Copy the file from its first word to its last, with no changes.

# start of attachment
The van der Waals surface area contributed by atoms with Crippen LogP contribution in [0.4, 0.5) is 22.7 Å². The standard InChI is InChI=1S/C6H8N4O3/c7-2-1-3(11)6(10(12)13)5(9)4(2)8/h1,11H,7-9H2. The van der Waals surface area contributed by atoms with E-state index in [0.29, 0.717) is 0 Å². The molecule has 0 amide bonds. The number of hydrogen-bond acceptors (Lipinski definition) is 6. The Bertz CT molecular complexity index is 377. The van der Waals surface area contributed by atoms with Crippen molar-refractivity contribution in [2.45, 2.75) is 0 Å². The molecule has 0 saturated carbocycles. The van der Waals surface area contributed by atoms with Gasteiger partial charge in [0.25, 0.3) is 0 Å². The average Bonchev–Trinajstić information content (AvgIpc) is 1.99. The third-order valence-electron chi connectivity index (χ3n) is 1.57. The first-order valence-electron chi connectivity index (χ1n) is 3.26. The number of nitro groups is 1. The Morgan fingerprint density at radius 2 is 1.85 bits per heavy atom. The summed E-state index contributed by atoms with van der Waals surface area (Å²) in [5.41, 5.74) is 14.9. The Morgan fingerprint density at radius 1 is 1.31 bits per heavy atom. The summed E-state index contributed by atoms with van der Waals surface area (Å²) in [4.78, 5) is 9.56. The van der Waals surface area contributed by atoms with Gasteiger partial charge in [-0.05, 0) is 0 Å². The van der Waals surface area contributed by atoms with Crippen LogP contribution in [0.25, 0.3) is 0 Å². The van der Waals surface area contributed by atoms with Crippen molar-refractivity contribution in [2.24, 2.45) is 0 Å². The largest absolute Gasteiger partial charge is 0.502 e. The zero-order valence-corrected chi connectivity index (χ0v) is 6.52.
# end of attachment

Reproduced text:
The van der Waals surface area contributed by atoms with Crippen LogP contribution in [0.4, 0.5) is 22.7 Å². The standard InChI is InChI=1S/C6H8N4O3/c7-2-1-3(11)6(10(12)13)5(9)4(2)8/h1,11H,7-9H2. The van der Waals surface area contributed by atoms with E-state index in [0.29, 0.717) is 0 Å². The molecule has 0 amide bonds. The number of hydrogen-bond acceptors (Lipinski definition) is 6. The Bertz CT molecular complexity index is 377. The van der Waals surface area contributed by atoms with Crippen molar-refractivity contribution in [2.45, 2.75) is 0 Å². The molecule has 0 saturated carbocycles. The van der Waals surface area contributed by atoms with Gasteiger partial charge in [0.25, 0.3) is 0 Å². The average Bonchev–Trinajstić information content (AvgIpc) is 1.99. The third-order valence-electron chi connectivity index (χ3n) is 1.57. The first-order valence-electron chi connectivity index (χ1n) is 3.26. The number of nitro groups is 1. The Morgan fingerprint density at radius 2 is 1.85 bits per heavy atom. The summed E-state index contributed by atoms with van der Waals surface area (Å²) in [5.41, 5.74) is 14.9. The Morgan fingerprint density at radius 1 is 1.31 bits per heavy atom. The summed E-state index contributed by atoms with van der Waals surface area (Å²) in [4.78, 5) is 9.56. The van der Waals surface area contributed by atoms with Gasteiger partial charge in [-0.05, 0) is 0 Å². The van der Waals surface area contributed by atoms with Crippen LogP contribution in [0.25, 0.3) is 0 Å². The van der Waals surface area contributed by atoms with Crippen molar-refractivity contribution in [2.24, 2.45) is 0 Å². The largest absolute Gasteiger partial charge is 0.502 e. The zero-order valence-corrected chi connectivity index (χ0v) is 6.52.